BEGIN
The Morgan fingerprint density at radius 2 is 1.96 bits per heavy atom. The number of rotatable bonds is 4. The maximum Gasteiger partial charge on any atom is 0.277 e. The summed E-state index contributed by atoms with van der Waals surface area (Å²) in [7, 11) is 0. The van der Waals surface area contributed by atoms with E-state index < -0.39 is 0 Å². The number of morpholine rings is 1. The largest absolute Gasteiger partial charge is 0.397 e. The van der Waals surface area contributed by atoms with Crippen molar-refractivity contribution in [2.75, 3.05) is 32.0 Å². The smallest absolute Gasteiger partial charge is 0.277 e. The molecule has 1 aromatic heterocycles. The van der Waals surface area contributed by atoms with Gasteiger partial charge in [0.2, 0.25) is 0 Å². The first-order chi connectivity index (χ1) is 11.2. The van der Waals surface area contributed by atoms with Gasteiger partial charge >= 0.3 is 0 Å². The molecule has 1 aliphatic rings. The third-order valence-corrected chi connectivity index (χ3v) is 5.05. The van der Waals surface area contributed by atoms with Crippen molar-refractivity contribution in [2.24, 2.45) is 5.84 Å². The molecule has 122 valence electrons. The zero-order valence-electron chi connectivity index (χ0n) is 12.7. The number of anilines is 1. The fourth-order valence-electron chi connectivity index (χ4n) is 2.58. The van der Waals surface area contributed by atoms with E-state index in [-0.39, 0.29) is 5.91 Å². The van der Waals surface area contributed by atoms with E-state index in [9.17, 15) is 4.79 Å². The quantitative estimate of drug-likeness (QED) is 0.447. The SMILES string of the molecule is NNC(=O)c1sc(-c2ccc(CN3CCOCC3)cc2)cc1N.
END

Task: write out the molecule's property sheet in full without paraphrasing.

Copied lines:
The Morgan fingerprint density at radius 2 is 1.96 bits per heavy atom. The number of rotatable bonds is 4. The maximum Gasteiger partial charge on any atom is 0.277 e. The summed E-state index contributed by atoms with van der Waals surface area (Å²) in [7, 11) is 0. The van der Waals surface area contributed by atoms with E-state index < -0.39 is 0 Å². The number of morpholine rings is 1. The largest absolute Gasteiger partial charge is 0.397 e. The van der Waals surface area contributed by atoms with Crippen molar-refractivity contribution in [2.75, 3.05) is 32.0 Å². The smallest absolute Gasteiger partial charge is 0.277 e. The molecule has 1 aromatic heterocycles. The van der Waals surface area contributed by atoms with Gasteiger partial charge in [0.2, 0.25) is 0 Å². The first-order chi connectivity index (χ1) is 11.2. The van der Waals surface area contributed by atoms with Gasteiger partial charge >= 0.3 is 0 Å². The molecule has 1 aliphatic rings. The third-order valence-corrected chi connectivity index (χ3v) is 5.05. The van der Waals surface area contributed by atoms with Crippen molar-refractivity contribution in [2.24, 2.45) is 5.84 Å². The molecule has 122 valence electrons. The zero-order valence-electron chi connectivity index (χ0n) is 12.7. The number of anilines is 1. The fourth-order valence-electron chi connectivity index (χ4n) is 2.58. The van der Waals surface area contributed by atoms with E-state index in [-0.39, 0.29) is 5.91 Å². The van der Waals surface area contributed by atoms with E-state index in [9.17, 15) is 4.79 Å². The quantitative estimate of drug-likeness (QED) is 0.447. The SMILES string of the molecule is NNC(=O)c1sc(-c2ccc(CN3CCOCC3)cc2)cc1N.